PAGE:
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Lunar eclipse: How Earth turns the ‘micro’ moon red with its shadow



lunar eclipse oct. 2014
The phases of a total lunar eclipse or blood

Russ Opdahl

  • A total lunar eclipse, or blood moon, will
    happen overnight on Friday, July 27.
  • The eclipse will be colored orange-red due to sunlight
    passing through Earth‘s atmosphere and bouncing off the
  • The eclipse is slated to last nearly 1 hour 43 minutes
    — the longest in about a century.
  • North America won’t see the eclipse, since the moon will be below the

    but anyone can
    watch via a live video webcast

Huge swaths of Earth are in for a special astronomical treat in
late July: the
longest total lunar eclipse
in roughly 100 years.

During the evening of July 27 and into the early morning of July
28, Earth will pass between the sun and the moon to cast a shadow
on our 4.5-billion-year-old satellite.

Earth’s shadow isn’t a dull gray, though.

It ranges from orange to an eerie blood-red hue if you’re right
in the middle, which is precisely where the moon will be this
time around.

Here’s that works.

How a total lunar eclipse colors the moon red

A total lunar eclipse and a total
solar eclipse
are similar, if not the reverse of one another,
but their appearances are significantly different.

During a solar eclipse, the moon passes between Earth and the sun
to cast its shadow on our planet. The shadow is colorless because
the moon has no atmosphere to scatter or refract any sunlight.

Earth, of course, is a different story.

lunar eclipse
a total lunar eclipse would look like from the


Our planet’s nitrogen-rich atmosphere takes white sunlight, a mix
of all colors of the spectrum, and scatters around the blue
colors. This makes the sky appear blue during the day and the sun

Around sunset and sunrise, the light reaching our eyes has been
more throughly scattered, so much that blues are nearly absent.
This makes the sun and its light appear more orange or even red.

Roughly 240,000 miles away at the moon, the Earth would look
quite stunning as the same air, like a big lens, refracts that
tinged light toward the full moon.

“If you were standing on the moon’s surface during a lunar
eclipse, you would see the sun setting and rising behind the
Earth,” David Diner, a planetary
scientist at NASA’s Jet Propulsion Laboratory, wrote in a blog post. “You’d observe
the refracted and scattered solar rays as they pass through the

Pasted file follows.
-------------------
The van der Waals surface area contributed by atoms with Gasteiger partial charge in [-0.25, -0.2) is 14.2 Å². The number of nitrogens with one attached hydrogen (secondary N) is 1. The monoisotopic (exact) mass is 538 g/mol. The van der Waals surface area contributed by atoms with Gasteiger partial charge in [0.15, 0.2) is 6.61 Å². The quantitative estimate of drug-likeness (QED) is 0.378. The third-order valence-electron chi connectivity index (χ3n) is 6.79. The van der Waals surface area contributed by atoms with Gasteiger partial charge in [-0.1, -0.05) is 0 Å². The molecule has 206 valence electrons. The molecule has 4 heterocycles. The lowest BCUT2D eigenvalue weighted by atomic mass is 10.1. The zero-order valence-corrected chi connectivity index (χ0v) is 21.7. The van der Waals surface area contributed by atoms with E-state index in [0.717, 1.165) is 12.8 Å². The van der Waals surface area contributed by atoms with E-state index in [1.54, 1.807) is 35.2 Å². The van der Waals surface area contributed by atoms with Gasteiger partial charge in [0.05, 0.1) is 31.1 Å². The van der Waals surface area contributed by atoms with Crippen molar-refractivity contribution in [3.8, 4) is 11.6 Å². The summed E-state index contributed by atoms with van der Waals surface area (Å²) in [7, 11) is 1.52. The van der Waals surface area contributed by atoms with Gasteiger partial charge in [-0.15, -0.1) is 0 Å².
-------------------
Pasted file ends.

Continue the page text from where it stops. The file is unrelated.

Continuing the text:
atmosphere surrounding our planet.”

how total lunar eclipse works blood moon umbra penumbra earth shadow refraction diagram physics nasa shayanne gal business insider graphics
diagram of the Earth, moon, and sun during a total lunar eclipse
or “blood moon.”

Shayanne Gal/Business

This is why lunar eclipses are orange-red: All of that colored
light is focused on the moon in a cone-shaped shadow called the

The moon is also covered in ultra-fine, glass-like rock dust
called regolith, which has a special property called “backscatter.” This bounces a lot of light back the
same way it came from, in this case toward Earth (Backscattering
also explains why full moons are far brighter than during other
lunar phase.)

So, when we’re looking at the moon during a total lunar eclipse,
we’re seeing Earth’s refracted sunset-sunrise light being bounced
right back at us.

supermoon blood moon lunar eclipse
total lunar eclipse on September 28, 2015.

Matt Cardy/Getty Images

The red color is never quite the same from one lunar eclipse to
the next due to natural and human activities that affect Earth’s

“Pollution and dust in the lower atmosphere tends to subdue the
color of the rising or setting sun, whereas fine smoke particles
or tiny aerosols lofted to high altitudes during a major volcanic
eruption can deepen the color to an intense shade of red,” Diner

This total lunar eclipse will also happen during what’s called a
micro” moon, or the opposite
of a super moon. This happens because the moon’s orbit isn’t
perfectly circular, so it appears larger at times and smaller at
others during its roughly 29-day-long orbit around Earth. (In
this case it will look a bit smaller.)

Where and when to see the total lunar eclipse

North America will be out of luck this year, since the moon will
be below the horizon. You can still watch on a live webcast, though, if you’re located there.

But if the weather cooperates, most of eastern Africa, the Middle
East, and central Asia should see the full and total lunar
eclipse. Scientists in Antarctica should also have a great view.

Europe, eastern Asia, Australia, Indonesia, and other regions
will enjoy a partial lunar eclipse, where the moon passes partly
through Earth’s shadow.

july 27 2018 total lunar eclipse world map visible locations nasa
map of locations where the total lunar eclipse of July 27 and 28,
2018, will be visible.

Espenak/NASA Goddard Space Flight Center

The partial eclipse begins when the moon first touches the
penumbra or outer shadow of Earth. According to NASA, that should happen at
17:14 Universal Time on July 27.

The total eclipse — when the moon is fully inside the red-hued
umbra of Earth — starts at 19:30 UT and ends at 21:13 UT. That’s
a full 1 hour 43 minutes, which is just four minutes shy of the
longest total lunar eclipse possible, according to

The partial eclipse will resume immediately afterward, as the
moon passes out of Earth’s shadow, and the whole event will be
over at 23:28 UT (early on July 28, depending on where you live).

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